Whether you’re just joining the work force or are a seasoned vet, we all have personal savings goals that we have in the back of our minds. The problem is, there’s no easy (or quick) way to successful reach them. Things like a down payment on a house, a vacation each year, a new car, some extra retirement contributions, among other things, these are all examples of personal savings goals most people have in mind.
Sure, many people have an idea of what these things will cost, leading them to start setting aside money for each, but they fail to use a coordinated plan. To help combat that issue, we’re giving you five tips that’ll help you reach your savings goals quicker thanks to some objective number-crunching and formulas.
1. Rank Your Personal Savings Priorities
Based on your needs and timelines, you’ll save different amounts for different personal savings goals each month. Rank these savings goals in order of importance, or which ones you want or need to fund first to begin creating your savings plan. Over time, your priorities will likely change based on your relationship status, job situation, need to pitch in for parental care or if you have children and any other unknown expenses.
By ranking your savings goals in order of importance, you quickly make decisions about which you can temporarily defer, eliminate or set back a few years. This will help you be more proactive when you face life changes, rather than respond reactively. This is especially important when you’re facing an issue with a big emotional impact, such as losing your job or an unfortunate health issue that may arise.
2. Determine Your Exact Total Amounts
It’s hard to plan for a race if you don’t know where the finish line is. The first step to setting savings targets is to determine the amount you’ll need each month for each of your savings goals, especially if you have multiple ones. For example, you don’t simply want to say, “Let’s save $200 month to build a home down payment.” That might take you many more years to reach your goal, or it might cause you to reach your goal too early. In the latter case, money that you could have used for other purposes, such as paying down credit card debt, will sit in your bank account.
3. Set An End Date
Once you know exactly how much money you’ll need to save for each end goal, determine the dates by which you want or need to reach those goals. This is just as important for meeting your annual vacation target as it is for funding your retirement in 30 or 40 years. By using target dates to help plan your personal savings, you’re better able to accurately and realistically assess whether or not your goals are doable. Setting target dates to reach your goals might result in changing your expectations or lifestyle.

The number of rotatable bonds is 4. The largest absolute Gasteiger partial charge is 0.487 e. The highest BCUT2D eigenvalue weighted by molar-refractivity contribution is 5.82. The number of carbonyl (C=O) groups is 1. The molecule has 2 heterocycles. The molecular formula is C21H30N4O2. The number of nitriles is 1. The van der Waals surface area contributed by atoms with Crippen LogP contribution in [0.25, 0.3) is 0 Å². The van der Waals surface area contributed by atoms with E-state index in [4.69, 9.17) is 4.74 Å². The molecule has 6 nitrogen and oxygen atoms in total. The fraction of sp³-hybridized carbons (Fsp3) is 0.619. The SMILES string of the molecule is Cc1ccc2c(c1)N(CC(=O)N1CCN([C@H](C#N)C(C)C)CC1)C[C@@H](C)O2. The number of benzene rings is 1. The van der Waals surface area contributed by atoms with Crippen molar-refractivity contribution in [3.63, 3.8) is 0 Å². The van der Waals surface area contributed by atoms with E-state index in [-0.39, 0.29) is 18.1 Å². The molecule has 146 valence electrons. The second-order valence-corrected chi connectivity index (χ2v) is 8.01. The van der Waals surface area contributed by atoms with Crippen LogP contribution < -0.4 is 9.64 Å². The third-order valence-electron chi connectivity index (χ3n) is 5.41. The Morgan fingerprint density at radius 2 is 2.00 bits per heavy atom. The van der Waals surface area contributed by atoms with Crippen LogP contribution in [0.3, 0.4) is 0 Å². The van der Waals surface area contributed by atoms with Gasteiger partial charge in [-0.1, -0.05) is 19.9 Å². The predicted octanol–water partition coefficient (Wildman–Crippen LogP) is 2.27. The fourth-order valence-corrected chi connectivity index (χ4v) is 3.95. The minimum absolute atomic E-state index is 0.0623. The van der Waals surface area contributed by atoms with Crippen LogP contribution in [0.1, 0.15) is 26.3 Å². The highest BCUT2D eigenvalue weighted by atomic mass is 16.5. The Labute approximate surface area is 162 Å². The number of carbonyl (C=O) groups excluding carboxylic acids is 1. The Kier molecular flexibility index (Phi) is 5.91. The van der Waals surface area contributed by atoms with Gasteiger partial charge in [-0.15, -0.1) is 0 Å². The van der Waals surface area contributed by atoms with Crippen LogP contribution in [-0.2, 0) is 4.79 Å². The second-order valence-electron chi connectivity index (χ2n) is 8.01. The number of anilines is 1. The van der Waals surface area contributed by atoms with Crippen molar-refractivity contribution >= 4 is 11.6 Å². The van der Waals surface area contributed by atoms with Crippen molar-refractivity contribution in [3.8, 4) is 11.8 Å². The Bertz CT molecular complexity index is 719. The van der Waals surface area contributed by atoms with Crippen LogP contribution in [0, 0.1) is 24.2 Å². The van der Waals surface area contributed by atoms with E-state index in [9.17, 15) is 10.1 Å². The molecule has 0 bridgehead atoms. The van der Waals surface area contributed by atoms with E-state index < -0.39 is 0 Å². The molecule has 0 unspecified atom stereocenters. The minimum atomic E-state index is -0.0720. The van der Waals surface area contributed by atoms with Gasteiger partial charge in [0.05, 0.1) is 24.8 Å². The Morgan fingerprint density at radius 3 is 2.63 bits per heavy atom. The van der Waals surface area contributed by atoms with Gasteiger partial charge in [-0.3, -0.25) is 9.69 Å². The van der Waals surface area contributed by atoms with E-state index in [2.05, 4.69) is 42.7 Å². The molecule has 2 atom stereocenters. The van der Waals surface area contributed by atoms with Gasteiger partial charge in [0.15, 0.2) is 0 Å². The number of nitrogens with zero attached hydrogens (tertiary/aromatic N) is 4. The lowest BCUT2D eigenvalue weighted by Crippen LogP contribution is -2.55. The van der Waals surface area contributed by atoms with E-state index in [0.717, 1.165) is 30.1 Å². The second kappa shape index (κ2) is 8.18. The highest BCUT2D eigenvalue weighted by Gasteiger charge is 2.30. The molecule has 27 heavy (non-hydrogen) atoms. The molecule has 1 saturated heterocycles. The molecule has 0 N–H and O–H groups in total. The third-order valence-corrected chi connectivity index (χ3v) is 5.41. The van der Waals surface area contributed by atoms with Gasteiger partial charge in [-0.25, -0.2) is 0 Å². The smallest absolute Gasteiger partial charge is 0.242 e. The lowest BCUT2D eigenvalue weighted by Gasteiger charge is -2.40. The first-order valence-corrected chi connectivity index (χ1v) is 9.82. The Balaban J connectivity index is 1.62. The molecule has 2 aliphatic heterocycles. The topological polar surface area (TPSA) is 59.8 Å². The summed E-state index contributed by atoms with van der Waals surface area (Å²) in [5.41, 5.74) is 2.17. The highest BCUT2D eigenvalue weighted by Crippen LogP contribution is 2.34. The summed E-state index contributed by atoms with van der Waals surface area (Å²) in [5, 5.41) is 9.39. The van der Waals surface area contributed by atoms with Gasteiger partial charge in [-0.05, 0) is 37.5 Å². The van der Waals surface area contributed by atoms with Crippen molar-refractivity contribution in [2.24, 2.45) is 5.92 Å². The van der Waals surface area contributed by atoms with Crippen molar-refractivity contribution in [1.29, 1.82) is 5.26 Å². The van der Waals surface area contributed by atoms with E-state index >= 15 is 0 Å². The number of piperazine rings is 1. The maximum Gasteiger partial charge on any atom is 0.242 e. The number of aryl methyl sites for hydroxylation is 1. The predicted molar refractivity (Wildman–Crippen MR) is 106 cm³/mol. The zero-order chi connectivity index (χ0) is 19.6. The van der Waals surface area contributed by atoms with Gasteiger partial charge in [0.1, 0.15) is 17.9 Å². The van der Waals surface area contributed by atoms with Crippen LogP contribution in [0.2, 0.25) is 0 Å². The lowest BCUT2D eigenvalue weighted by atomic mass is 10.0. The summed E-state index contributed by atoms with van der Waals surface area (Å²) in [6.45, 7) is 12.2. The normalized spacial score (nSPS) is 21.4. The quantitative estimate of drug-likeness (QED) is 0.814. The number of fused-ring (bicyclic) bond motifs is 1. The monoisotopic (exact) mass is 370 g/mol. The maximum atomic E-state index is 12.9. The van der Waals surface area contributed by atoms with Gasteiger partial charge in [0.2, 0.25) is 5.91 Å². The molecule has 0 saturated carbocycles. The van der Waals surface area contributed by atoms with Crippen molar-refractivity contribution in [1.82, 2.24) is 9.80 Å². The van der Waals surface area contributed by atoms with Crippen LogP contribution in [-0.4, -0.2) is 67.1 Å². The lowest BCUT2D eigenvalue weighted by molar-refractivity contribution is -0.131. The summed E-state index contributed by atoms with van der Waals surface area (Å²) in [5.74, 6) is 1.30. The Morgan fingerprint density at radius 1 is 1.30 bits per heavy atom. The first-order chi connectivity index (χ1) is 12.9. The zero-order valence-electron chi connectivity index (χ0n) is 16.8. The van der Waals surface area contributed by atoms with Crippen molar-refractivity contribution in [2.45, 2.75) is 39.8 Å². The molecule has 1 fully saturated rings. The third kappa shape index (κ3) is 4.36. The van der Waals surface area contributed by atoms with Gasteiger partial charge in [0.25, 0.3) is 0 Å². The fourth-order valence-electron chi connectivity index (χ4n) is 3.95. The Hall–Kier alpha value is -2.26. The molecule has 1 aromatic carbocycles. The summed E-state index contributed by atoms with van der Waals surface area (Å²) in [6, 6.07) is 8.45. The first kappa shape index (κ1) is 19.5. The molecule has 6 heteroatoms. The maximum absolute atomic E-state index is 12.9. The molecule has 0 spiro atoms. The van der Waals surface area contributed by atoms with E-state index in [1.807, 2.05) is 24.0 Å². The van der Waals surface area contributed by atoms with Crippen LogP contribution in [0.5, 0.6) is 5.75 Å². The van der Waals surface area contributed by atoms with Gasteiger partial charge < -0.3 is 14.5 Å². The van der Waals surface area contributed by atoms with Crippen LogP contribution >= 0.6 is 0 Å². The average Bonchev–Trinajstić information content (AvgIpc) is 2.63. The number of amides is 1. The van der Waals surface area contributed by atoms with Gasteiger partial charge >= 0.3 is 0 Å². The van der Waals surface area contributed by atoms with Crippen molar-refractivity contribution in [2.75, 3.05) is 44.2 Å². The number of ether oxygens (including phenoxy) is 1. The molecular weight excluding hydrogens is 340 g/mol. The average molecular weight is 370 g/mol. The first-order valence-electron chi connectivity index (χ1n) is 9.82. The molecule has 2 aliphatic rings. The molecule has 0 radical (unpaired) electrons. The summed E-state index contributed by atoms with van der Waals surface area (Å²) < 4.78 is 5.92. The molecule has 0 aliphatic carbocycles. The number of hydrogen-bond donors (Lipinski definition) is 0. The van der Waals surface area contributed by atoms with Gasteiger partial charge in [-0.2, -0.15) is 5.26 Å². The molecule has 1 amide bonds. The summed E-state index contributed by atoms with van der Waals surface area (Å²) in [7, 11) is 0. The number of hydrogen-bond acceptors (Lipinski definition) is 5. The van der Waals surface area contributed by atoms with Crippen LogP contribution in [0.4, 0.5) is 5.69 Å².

The simplest way to plan ahead this way is to determine the total amount of money you want to save for a goal, pick the date you want to finish funding it, and then divide that amount by the number of months in your timeline.
4. Try A Formula
One way to manage savings goals is to set aside a percentage of your monthly excess income for each target. To do this, look at your rankings of your savings goals in order of importance and completions dates. Next, decide what percentage of your monthly excess income you want to assign to each goal. If you have five goals of roughly equal importance, you can put 20 percent of your excess monthly income to each goal.
For example, you might put 50 percent of your extra money toward your emergency fund to reach a certain goal in one year. You can then stop saving for that and increase your contributions elsewhere. Some goals might be longer-term — like retirement or a college fund for future children. However, the longer you put those off, the easier it is to keep forgetting about them, decreasing the amount you earn in compound interest. This can lead to needing much higher monthly contributions later to play catch up.
5. Manage Your Debt
The interest on your credit card, vehicle, student loan debt can delay you in reaching your savings goals. Paying off a loan that costs less than 5 percent in interest might not be a good idea if you lose more than that 5 percent in compound interest — such as what you’d earn with a 401(k) contribution. Paying down a credit card with a 20 percent APR might help you save thousands more each year once that card is paid off.
As part of your plan to set personal savings targets, calculate the effect of paying off high-interest debt. Even if you can’t pay off a high-interest card, you might be able to do a balance transfer that lowers or eliminates your interest payments for 12 months or more. When you eliminate credit card interest, you’ll have more to put towards your savings goals.
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